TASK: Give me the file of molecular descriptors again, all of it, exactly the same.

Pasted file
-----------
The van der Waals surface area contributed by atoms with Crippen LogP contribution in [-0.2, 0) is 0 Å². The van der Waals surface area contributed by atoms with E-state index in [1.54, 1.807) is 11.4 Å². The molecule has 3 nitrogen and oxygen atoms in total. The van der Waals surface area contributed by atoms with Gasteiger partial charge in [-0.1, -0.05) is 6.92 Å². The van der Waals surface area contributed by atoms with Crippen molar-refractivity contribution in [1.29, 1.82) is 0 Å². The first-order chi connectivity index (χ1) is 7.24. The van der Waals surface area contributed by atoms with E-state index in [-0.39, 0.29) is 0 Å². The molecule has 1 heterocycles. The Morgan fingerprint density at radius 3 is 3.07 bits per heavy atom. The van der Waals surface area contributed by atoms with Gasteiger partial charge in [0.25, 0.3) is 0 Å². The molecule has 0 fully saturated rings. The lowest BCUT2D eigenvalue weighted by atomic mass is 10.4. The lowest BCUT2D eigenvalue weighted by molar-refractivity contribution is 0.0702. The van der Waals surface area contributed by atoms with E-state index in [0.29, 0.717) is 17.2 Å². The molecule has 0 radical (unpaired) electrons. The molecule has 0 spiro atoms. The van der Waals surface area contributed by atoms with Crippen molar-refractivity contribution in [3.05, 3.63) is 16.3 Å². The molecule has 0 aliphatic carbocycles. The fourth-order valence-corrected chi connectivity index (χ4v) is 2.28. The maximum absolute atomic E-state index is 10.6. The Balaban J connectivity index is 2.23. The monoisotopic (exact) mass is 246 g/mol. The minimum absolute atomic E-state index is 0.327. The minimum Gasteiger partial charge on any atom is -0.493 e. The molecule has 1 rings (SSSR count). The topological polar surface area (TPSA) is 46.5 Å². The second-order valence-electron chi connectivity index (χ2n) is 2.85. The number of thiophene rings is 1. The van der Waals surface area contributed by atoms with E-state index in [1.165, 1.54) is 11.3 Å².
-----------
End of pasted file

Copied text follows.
The van der Waals surface area contributed by atoms with Crippen LogP contribution in [-0.2, 0) is 0 Å². The van der Waals surface area contributed by atoms with E-state index in [1.54, 1.807) is 11.4 Å². The molecule has 3 nitrogen and oxygen atoms in total. The van der Waals surface area contributed by atoms with Gasteiger partial charge in [-0.1, -0.05) is 6.92 Å². The van der Waals surface area contributed by atoms with Crippen molar-refractivity contribution in [1.29, 1.82) is 0 Å². The first-order chi connectivity index (χ1) is 7.24. The van der Waals surface area contributed by atoms with E-state index in [-0.39, 0.29) is 0 Å². The molecule has 1 heterocycles. The Morgan fingerprint density at radius 3 is 3.07 bits per heavy atom. The van der Waals surface area contributed by atoms with Gasteiger partial charge in [0.25, 0.3) is 0 Å². The molecule has 0 fully saturated rings. The lowest BCUT2D eigenvalue weighted by atomic mass is 10.4. The lowest BCUT2D eigenvalue weighted by molar-refractivity contribution is 0.0702. The van der Waals surface area contributed by atoms with E-state index in [0.29, 0.717) is 17.2 Å². The molecule has 0 radical (unpaired) electrons. The molecule has 0 spiro atoms. The van der Waals surface area contributed by atoms with Crippen molar-refractivity contribution in [3.05, 3.63) is 16.3 Å². The molecule has 0 aliphatic carbocycles. The fourth-order valence-corrected chi connectivity index (χ4v) is 2.28. The maximum absolute atomic E-state index is 10.6. The Balaban J connectivity index is 2.23. The monoisotopic (exact) mass is 246 g/mol. The minimum absolute atomic E-state index is 0.327. The minimum Gasteiger partial charge on any atom is -0.493 e. The molecule has 1 rings (SSSR count). The topological polar surface area (TPSA) is 46.5 Å². The second-order valence-electron chi connectivity index (χ2n) is 2.85. The number of thiophene rings is 1. The van der Waals surface area contributed by atoms with E-state index in [1.165, 1.54) is 11.3 Å².